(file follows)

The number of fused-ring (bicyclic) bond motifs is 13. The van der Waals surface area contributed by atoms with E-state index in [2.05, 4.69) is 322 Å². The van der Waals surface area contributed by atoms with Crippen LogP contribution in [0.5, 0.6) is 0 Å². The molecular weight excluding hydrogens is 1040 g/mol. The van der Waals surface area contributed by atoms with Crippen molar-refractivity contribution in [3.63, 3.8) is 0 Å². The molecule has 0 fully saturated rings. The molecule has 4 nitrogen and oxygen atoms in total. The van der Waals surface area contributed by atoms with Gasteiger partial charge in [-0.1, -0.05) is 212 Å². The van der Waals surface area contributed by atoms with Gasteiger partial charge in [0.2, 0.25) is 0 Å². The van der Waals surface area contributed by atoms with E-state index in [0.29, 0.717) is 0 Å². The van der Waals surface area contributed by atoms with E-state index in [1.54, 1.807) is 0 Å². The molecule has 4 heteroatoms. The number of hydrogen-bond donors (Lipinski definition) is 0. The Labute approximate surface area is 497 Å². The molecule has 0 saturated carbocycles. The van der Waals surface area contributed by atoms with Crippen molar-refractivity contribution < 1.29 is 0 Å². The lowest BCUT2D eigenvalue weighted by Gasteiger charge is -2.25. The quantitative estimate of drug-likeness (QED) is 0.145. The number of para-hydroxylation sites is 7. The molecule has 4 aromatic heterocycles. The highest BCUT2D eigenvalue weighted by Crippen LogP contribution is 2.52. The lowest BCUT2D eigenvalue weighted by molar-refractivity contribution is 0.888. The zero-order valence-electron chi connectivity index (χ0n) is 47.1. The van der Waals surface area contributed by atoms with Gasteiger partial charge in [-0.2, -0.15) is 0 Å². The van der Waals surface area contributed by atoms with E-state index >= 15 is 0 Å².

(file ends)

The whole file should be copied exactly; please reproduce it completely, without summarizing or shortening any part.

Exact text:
The number of fused-ring (bicyclic) bond motifs is 13. The van der Waals surface area contributed by atoms with E-state index in [2.05, 4.69) is 322 Å². The van der Waals surface area contributed by atoms with Crippen LogP contribution in [0.5, 0.6) is 0 Å². The molecular weight excluding hydrogens is 1040 g/mol. The van der Waals surface area contributed by atoms with Crippen molar-refractivity contribution in [3.63, 3.8) is 0 Å². The molecule has 0 fully saturated rings. The molecule has 4 nitrogen and oxygen atoms in total. The van der Waals surface area contributed by atoms with Gasteiger partial charge in [-0.1, -0.05) is 212 Å². The van der Waals surface area contributed by atoms with Gasteiger partial charge in [0.2, 0.25) is 0 Å². The van der Waals surface area contributed by atoms with E-state index in [0.29, 0.717) is 0 Å². The van der Waals surface area contributed by atoms with E-state index in [1.54, 1.807) is 0 Å². The molecule has 4 heteroatoms. The number of hydrogen-bond donors (Lipinski definition) is 0. The Labute approximate surface area is 497 Å². The molecule has 0 saturated carbocycles. The van der Waals surface area contributed by atoms with Crippen molar-refractivity contribution < 1.29 is 0 Å². The lowest BCUT2D eigenvalue weighted by Gasteiger charge is -2.25. The quantitative estimate of drug-likeness (QED) is 0.145. The number of para-hydroxylation sites is 7. The molecule has 4 aromatic heterocycles. The highest BCUT2D eigenvalue weighted by Crippen LogP contribution is 2.52. The lowest BCUT2D eigenvalue weighted by molar-refractivity contribution is 0.888. The zero-order valence-electron chi connectivity index (χ0n) is 47.1. The van der Waals surface area contributed by atoms with Gasteiger partial charge in [-0.2, -0.15) is 0 Å². The van der Waals surface area contributed by atoms with E-state index >= 15 is 0 Å².